G was going to put me up in his family’s spare apartment in town. Many families there have spare apartments that they rent out, so this didn’t seem out of place. I told him that I was taking my three-year-old daughter with me for the summer. He cautioned that I might get drunk and not be able to take care of her, and that someone might “mess with her.”  I told him that as a rule I don’t drink while traveling, and besides, what kind of sick fuck would “mess with” a three year old. He said that I might drink something, and not realize that there’s anything in it and get drunk and pass out.  I told him that that hadn’t ever happened to me, but he suggested otherwise.  His worries that the trip might not be safe for my daughter were enough to convince me to modify my plans.

A couple weeks passed. I hadn’t had a chance to meet with D; we were both busy. I was pleasantly surprised to see him and his friends at the Professor’s major end-of-semester lecture.  At first, D pretended not to notice me. He and his friends talked in a tight circle, and finally he came over, saying “I’m sure you have some questions.  You are probably upset, and you have every right to be.  We were just having fun.”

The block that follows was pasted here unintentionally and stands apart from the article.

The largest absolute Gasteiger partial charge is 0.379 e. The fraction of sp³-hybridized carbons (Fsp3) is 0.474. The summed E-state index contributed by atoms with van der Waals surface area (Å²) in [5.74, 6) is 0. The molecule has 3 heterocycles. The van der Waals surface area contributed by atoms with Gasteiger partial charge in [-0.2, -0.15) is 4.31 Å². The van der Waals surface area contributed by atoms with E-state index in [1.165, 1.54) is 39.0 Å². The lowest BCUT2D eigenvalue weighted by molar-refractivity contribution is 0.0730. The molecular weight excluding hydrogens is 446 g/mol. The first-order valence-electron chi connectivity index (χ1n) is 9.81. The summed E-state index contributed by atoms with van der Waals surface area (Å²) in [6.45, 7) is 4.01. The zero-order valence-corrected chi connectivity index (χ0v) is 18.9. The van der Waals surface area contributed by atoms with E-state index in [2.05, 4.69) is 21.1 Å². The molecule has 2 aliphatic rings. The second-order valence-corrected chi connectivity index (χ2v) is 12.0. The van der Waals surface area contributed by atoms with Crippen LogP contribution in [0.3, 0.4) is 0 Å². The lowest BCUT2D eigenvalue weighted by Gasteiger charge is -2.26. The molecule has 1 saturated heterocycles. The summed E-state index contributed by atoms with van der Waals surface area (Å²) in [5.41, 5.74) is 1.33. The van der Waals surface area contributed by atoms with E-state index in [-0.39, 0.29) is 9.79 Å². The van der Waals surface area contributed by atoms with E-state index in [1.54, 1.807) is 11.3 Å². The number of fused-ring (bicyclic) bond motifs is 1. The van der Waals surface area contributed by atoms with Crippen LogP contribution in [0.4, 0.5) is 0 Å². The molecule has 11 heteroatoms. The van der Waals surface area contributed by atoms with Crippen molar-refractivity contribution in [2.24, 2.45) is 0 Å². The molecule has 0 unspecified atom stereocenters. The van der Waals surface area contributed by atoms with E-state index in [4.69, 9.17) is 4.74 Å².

I had no earthly idea what he was talking about.  It seemed very out of place, but I supposed that he must have been explaining why none of them had been to my class for a few weeks.

D realized that I was completely oblivious to the truth, and shouted over to his friends “She understands.  We were just too busy to come to class.  We should have come to class, but we were too busy.”

I talked to a few other friends, and soon it was time to file into the lecture hall.  Somehow D and I sat next to each other. I don’t remember if it was his idea or mine. I didn’t understand why people kept gawking at us, and D would confidently smile and chuckle. They were the same kinds of looks passed around the middle school lunch table when someone got a new boyfriend.

The lecture hall was nearly full.  I recognized many people from classes I taught or attended.  Many others were strangers. There was a foreign woman with curly shoulder-length hair who seemed aloof in spite of the safety provided by her entourage. She saw me sitting with D and glared at us with what I thought was the look of a scorned lover. I now know that she wasn’t a consensual participant in the intimate activities enacted on her body. I wish I could reach out to her now, but I have no idea where she was from, or even if she was a part of their “English Club.” 

There were a few minutes remaining before the lecture began, so I decided to share with D that I had recently found out that I was pregnant. His jaw dropped with shock, his smiling eyes filled with an even greater brightness. He asked how far along I was; I told him probably about six weeks or so.  He counted on his fingers, calculating in his mind, and his smile grew even bigger. He asked what I was planning to do, since I was already a mother and had a burgeoning career. I confided that even though it wasn’t exactly what my husband and I had planned, I supposed that I would just have another baby.